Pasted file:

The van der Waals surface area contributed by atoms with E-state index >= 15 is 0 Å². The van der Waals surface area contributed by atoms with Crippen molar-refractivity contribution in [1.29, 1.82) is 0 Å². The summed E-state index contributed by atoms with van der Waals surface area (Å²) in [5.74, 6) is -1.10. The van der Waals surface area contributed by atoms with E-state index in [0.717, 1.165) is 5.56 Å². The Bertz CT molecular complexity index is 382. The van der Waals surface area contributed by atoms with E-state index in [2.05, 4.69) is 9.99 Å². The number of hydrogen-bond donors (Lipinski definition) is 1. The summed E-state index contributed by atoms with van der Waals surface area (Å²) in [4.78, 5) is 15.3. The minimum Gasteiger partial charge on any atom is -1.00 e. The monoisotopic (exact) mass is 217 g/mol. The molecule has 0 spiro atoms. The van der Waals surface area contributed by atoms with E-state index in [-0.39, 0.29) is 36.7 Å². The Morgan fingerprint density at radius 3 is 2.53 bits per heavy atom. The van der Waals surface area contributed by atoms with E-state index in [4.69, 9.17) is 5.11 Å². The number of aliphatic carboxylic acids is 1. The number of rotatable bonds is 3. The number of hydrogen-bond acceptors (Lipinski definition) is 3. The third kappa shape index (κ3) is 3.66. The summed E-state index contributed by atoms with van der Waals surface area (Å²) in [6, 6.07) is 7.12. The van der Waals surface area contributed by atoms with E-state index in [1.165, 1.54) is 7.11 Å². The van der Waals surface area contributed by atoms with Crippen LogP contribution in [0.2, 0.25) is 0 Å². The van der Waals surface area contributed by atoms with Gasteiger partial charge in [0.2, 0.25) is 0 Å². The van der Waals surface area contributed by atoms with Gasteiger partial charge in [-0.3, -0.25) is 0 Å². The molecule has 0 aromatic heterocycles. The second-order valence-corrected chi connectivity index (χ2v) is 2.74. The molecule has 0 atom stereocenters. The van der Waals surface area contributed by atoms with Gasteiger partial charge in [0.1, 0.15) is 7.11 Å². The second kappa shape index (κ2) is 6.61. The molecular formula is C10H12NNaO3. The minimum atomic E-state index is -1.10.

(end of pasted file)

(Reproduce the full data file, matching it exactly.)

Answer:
The van der Waals surface area contributed by atoms with E-state index >= 15 is 0 Å². The van der Waals surface area contributed by atoms with Crippen molar-refractivity contribution in [1.29, 1.82) is 0 Å². The summed E-state index contributed by atoms with van der Waals surface area (Å²) in [5.74, 6) is -1.10. The van der Waals surface area contributed by atoms with E-state index in [0.717, 1.165) is 5.56 Å². The Bertz CT molecular complexity index is 382. The van der Waals surface area contributed by atoms with E-state index in [2.05, 4.69) is 9.99 Å². The number of hydrogen-bond donors (Lipinski definition) is 1. The summed E-state index contributed by atoms with van der Waals surface area (Å²) in [4.78, 5) is 15.3. The minimum Gasteiger partial charge on any atom is -1.00 e. The monoisotopic (exact) mass is 217 g/mol. The molecule has 0 spiro atoms. The van der Waals surface area contributed by atoms with E-state index in [-0.39, 0.29) is 36.7 Å². The Morgan fingerprint density at radius 3 is 2.53 bits per heavy atom. The van der Waals surface area contributed by atoms with E-state index in [4.69, 9.17) is 5.11 Å². The number of aliphatic carboxylic acids is 1. The number of rotatable bonds is 3. The number of hydrogen-bond acceptors (Lipinski definition) is 3. The third kappa shape index (κ3) is 3.66. The summed E-state index contributed by atoms with van der Waals surface area (Å²) in [6, 6.07) is 7.12. The van der Waals surface area contributed by atoms with E-state index in [1.165, 1.54) is 7.11 Å². The van der Waals surface area contributed by atoms with Crippen LogP contribution in [0.2, 0.25) is 0 Å². The van der Waals surface area contributed by atoms with Gasteiger partial charge in [0.2, 0.25) is 0 Å². The van der Waals surface area contributed by atoms with Gasteiger partial charge in [-0.3, -0.25) is 0 Å². The molecule has 0 aromatic heterocycles. The second-order valence-corrected chi connectivity index (χ2v) is 2.74. The molecule has 0 atom stereocenters. The van der Waals surface area contributed by atoms with Gasteiger partial charge in [0.1, 0.15) is 7.11 Å². The second kappa shape index (κ2) is 6.61. The molecular formula is C10H12NNaO3. The minimum atomic E-state index is -1.10.